ISE Authentication Policies


The ISE is a real workhorse in the network today. Thanks to many different types of policies available on the Cisco ISE, the device can help with mobile devices, guests, high security devices, low security devices, compliance, posture, and more. But at the heart of the ISE is authentication policies.

Thanks to the authentication policy, the ISE can quickly drop traffic that is not a supported protocol or that is malformed. Should the traffic be permitted, the ISE can quickly validate the credentials and then either deny the access attempt or pass the information on to the authorization processes of the ISE.

Notice how a carefully crafted authentication policy can enforce many important aspects of security. This policy can ensure the following:

  • The authentication policy can ensure that legacy or insecure protocols are not accepted. Notice that this not only improves the security of our network, but it also ensures the resources of the ISE are not bogged down by analyzing packets that are not even supported in our organization. If you have decided on the use of EAP-TLS in your network, you can ensure that only these packets are actually analyzed and processed by the ISE. You might have a group of misconfigured clients that are sending packets to the ISE. These packets can be ignored as they should be!
  • The authentication policy permits the USE to select the correct identity store. Remember, we can configure the ISE to use internal identities and many different potential external identity stores. We might have AD, several LDAP stores, and certificate stores. The authentication policy can help ensure the correct identity store is selected for the authentication of the user. It does this by examining key attributes in the information sent from the authenticator about this client.
  • The authentication policy also ensures the proper validation of credentials. For example, if a certificate is being used for authentication, we need to ensure that this certificate is correctly formed and that it contains the correct information we need for authentication purposes. We need to ensure that the certificate has not expired or been revoked. The authentication policy can trigger all of these important checks for us.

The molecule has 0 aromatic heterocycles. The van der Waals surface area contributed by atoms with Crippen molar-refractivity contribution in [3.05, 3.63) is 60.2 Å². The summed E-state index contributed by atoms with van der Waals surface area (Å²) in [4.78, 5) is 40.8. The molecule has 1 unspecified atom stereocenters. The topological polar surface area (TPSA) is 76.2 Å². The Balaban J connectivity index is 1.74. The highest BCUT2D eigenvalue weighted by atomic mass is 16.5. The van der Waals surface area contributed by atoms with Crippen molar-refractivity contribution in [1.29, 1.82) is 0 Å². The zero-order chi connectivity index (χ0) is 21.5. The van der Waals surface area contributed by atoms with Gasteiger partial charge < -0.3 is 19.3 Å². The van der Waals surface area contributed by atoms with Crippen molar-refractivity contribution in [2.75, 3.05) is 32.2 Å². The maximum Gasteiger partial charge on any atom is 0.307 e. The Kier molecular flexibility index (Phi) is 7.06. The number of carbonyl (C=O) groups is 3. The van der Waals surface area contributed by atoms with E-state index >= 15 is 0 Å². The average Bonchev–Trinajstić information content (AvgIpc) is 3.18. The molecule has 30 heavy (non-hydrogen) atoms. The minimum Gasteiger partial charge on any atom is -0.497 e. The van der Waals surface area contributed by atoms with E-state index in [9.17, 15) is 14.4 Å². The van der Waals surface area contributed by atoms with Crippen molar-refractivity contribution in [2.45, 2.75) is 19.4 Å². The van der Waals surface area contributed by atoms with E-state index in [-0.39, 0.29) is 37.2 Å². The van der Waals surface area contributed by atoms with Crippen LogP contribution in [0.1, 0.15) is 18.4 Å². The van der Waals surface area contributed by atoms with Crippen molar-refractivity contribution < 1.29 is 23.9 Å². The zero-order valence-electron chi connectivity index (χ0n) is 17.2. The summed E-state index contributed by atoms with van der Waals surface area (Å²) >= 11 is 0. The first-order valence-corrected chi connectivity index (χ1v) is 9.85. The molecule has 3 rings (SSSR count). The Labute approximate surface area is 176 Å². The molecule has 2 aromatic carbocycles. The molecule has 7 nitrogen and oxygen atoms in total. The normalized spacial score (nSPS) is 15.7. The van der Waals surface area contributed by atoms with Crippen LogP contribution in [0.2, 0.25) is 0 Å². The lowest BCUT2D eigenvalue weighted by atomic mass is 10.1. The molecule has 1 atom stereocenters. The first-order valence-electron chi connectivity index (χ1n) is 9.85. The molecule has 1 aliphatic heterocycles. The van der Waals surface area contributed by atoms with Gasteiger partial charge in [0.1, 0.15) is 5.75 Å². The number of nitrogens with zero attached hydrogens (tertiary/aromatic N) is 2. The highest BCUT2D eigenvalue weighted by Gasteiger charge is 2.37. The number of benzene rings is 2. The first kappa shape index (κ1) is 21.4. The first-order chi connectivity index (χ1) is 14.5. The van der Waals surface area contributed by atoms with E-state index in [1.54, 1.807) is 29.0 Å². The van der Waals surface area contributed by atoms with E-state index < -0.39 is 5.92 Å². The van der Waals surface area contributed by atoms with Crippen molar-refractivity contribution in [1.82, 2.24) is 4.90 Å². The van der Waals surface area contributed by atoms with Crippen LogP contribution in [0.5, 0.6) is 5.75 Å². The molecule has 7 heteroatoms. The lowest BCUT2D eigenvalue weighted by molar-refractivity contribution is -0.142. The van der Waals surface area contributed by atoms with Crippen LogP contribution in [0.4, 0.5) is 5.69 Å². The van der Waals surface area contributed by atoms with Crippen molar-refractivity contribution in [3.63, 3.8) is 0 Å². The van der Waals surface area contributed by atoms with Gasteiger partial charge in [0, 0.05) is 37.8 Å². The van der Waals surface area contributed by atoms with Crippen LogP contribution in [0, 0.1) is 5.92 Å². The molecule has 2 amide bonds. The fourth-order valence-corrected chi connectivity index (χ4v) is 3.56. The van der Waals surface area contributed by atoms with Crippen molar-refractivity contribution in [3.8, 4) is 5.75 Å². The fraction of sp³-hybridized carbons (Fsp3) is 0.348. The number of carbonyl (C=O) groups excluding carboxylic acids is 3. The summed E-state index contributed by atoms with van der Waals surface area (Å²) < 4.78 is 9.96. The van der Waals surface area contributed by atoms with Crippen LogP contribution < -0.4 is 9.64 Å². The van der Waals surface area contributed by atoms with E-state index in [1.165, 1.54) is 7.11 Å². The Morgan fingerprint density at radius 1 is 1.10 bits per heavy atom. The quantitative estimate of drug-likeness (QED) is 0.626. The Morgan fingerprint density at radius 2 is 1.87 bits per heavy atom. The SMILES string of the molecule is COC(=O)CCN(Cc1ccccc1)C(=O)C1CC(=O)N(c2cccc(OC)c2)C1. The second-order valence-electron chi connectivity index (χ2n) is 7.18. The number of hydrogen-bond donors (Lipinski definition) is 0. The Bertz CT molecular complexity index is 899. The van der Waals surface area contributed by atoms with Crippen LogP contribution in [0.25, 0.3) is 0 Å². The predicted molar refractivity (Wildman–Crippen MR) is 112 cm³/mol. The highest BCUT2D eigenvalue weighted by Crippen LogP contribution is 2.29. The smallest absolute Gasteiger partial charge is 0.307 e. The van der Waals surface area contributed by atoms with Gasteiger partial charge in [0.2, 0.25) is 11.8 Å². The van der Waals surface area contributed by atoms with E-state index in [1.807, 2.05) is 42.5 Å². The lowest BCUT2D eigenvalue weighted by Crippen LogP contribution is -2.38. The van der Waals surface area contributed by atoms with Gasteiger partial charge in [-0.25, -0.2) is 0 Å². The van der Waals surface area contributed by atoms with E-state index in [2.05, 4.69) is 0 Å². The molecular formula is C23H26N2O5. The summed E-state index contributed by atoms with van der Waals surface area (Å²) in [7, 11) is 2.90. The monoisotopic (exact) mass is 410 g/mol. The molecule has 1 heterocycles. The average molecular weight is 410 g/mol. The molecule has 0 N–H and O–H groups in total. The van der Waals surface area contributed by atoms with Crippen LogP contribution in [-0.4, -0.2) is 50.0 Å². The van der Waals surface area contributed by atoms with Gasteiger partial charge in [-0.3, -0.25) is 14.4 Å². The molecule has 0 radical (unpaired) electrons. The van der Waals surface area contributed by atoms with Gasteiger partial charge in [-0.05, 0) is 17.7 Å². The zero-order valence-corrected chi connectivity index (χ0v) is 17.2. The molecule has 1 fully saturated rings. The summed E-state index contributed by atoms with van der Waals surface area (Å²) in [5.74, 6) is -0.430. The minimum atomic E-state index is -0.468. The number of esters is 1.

• Of course, another important job of the authentication policy is to forward the requests to the authorization engine of the ISE.

Policy sets of the ISE allow us to configure authentication policies for the many networks that might exist in our enterprise. For example, you can configure the appropriate authentication policy in a policy set matching a certain SSID in your organization. This targeted approach is a dramatic improvement in the latest ISE designs compared to earlier versions where there was one, single overarching authentication policy that applied to absolutely all traffic forwarded to the ISE.

Interested in learning more about the ISE, be sure to check out the on-demand CCIE Mastering ISE course here at This course is currently under development and will finish around March 15, 2021. Like all new courses in the library, this course emphasizes a hands-on training experience with ISE. Students are walked through the building of their own practice lab step by step.

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